Singapore Braces For First Ever Female President, That Too–A Hijab-Wearing Muslim Woman

Singapore is all set to welcome its first ever female and Muslim President in more than 47 years that too- a hijab-wearing Malay woman named Halimah Yacob. The 63-years-old politician had been Speaker of Singapore Parliament until August this year. She will take over the top post on Thursday as she is the only candidate in the fray.

Singapore gets the first female President without a vote who meets all necessary qualifications for Presidency regulated by Singaporean Election Department. She is set to win the Presidency via a walk-over after been declared the only eligible candidate for the office on 11 September 2017. It was declared that she will be the eight President “shortly after nominations close at noon on Wednesday” on 13 September 2017.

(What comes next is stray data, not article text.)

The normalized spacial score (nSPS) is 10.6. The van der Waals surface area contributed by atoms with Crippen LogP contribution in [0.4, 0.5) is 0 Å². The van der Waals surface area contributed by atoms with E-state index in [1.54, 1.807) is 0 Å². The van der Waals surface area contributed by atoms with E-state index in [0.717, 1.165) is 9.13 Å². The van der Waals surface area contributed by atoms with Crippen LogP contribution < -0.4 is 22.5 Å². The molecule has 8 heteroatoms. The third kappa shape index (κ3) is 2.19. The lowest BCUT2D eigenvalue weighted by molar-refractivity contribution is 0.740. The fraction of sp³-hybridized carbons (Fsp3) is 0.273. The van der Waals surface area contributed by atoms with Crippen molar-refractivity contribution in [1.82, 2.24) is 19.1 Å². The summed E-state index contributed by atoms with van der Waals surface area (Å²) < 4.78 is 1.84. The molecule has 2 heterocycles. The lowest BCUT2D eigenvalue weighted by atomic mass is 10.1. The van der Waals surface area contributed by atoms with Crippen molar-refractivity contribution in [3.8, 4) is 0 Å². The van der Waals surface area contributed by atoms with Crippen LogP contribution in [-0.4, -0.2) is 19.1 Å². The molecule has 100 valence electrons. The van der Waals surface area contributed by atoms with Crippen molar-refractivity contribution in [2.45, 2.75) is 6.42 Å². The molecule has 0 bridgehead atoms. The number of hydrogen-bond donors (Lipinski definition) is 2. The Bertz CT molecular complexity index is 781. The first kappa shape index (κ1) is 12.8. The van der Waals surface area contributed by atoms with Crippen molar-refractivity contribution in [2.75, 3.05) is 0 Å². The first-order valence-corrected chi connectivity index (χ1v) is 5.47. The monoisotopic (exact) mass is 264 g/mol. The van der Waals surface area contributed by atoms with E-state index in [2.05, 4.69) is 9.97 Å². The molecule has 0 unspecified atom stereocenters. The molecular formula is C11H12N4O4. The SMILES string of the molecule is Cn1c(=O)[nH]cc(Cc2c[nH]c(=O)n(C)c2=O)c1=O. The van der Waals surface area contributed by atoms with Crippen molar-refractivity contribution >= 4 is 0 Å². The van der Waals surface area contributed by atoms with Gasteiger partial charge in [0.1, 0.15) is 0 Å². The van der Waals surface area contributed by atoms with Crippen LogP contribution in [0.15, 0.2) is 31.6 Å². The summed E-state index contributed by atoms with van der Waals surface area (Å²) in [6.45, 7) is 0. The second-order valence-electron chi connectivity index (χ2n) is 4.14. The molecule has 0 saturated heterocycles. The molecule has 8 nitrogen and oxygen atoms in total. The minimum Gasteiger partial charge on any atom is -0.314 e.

Following the nomination, Yacob said on Monday “I can only say that I promise to do the best that I can serve the people of Singapore and that doesn’t change whether there is an election or no election.” Further, she says “I believe President’s role is to act as a unifying force. Obviously, there is a work that I have to do, but the most important thing for me is I would like Singaporeans to work together with me.”

Halimah Binti Yacob is a Singaporean politician of paternal Indian and maternal Malay descent and she was the ninth Speaker of Parliament, from January 2013 to August 2017. She was the first woman to hold this post in Republic`s history. Halimah is married to Mohammed Abdullah Allabshee, of Arab descent with five children. She did her graduation from the University of Singapore with a law degree.

It’s a defining moment for a country that a hijab wearing women is going to embark her President journey in Singapore.

In Singapore, the Prime Minister is the most powerful political leader and head of the executive who is responsible for running administration, while the President’s role is largely ceremonial. However, the president holds some important responsibilities, such as the ability to block key public-sector appointments, investigate allegations of corruption, and appoint a prime minister.

By: Aviral Nigam

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